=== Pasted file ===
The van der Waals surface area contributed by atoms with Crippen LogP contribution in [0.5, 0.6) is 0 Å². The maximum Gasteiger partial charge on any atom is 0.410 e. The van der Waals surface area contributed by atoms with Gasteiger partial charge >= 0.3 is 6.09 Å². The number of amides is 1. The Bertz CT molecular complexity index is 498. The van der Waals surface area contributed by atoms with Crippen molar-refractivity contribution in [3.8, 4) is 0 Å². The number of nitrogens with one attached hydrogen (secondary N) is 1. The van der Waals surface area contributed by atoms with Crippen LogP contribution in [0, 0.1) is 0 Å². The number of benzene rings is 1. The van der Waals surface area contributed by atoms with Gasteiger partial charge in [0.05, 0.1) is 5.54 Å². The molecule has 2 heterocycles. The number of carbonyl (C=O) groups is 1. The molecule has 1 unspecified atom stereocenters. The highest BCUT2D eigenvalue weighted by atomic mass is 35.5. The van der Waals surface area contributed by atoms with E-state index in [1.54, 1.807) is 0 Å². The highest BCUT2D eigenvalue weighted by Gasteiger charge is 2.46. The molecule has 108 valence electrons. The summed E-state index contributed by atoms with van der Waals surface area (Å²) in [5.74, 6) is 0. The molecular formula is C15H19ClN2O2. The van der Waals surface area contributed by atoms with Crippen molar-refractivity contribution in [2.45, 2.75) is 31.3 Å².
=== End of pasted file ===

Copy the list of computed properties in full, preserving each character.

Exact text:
The van der Waals surface area contributed by atoms with Crippen LogP contribution in [0.5, 0.6) is 0 Å². The maximum Gasteiger partial charge on any atom is 0.410 e. The van der Waals surface area contributed by atoms with Gasteiger partial charge >= 0.3 is 6.09 Å². The number of amides is 1. The Bertz CT molecular complexity index is 498. The van der Waals surface area contributed by atoms with Crippen molar-refractivity contribution in [3.8, 4) is 0 Å². The number of nitrogens with one attached hydrogen (secondary N) is 1. The van der Waals surface area contributed by atoms with Crippen LogP contribution in [0, 0.1) is 0 Å². The number of benzene rings is 1. The van der Waals surface area contributed by atoms with Gasteiger partial charge in [0.05, 0.1) is 5.54 Å². The molecule has 2 heterocycles. The number of carbonyl (C=O) groups is 1. The molecule has 1 unspecified atom stereocenters. The highest BCUT2D eigenvalue weighted by atomic mass is 35.5. The van der Waals surface area contributed by atoms with E-state index in [1.54, 1.807) is 0 Å². The highest BCUT2D eigenvalue weighted by Gasteiger charge is 2.46. The molecule has 108 valence electrons. The summed E-state index contributed by atoms with van der Waals surface area (Å²) in [5.74, 6) is 0. The molecular formula is C15H19ClN2O2. The van der Waals surface area contributed by atoms with Crippen molar-refractivity contribution in [2.45, 2.75) is 31.3 Å².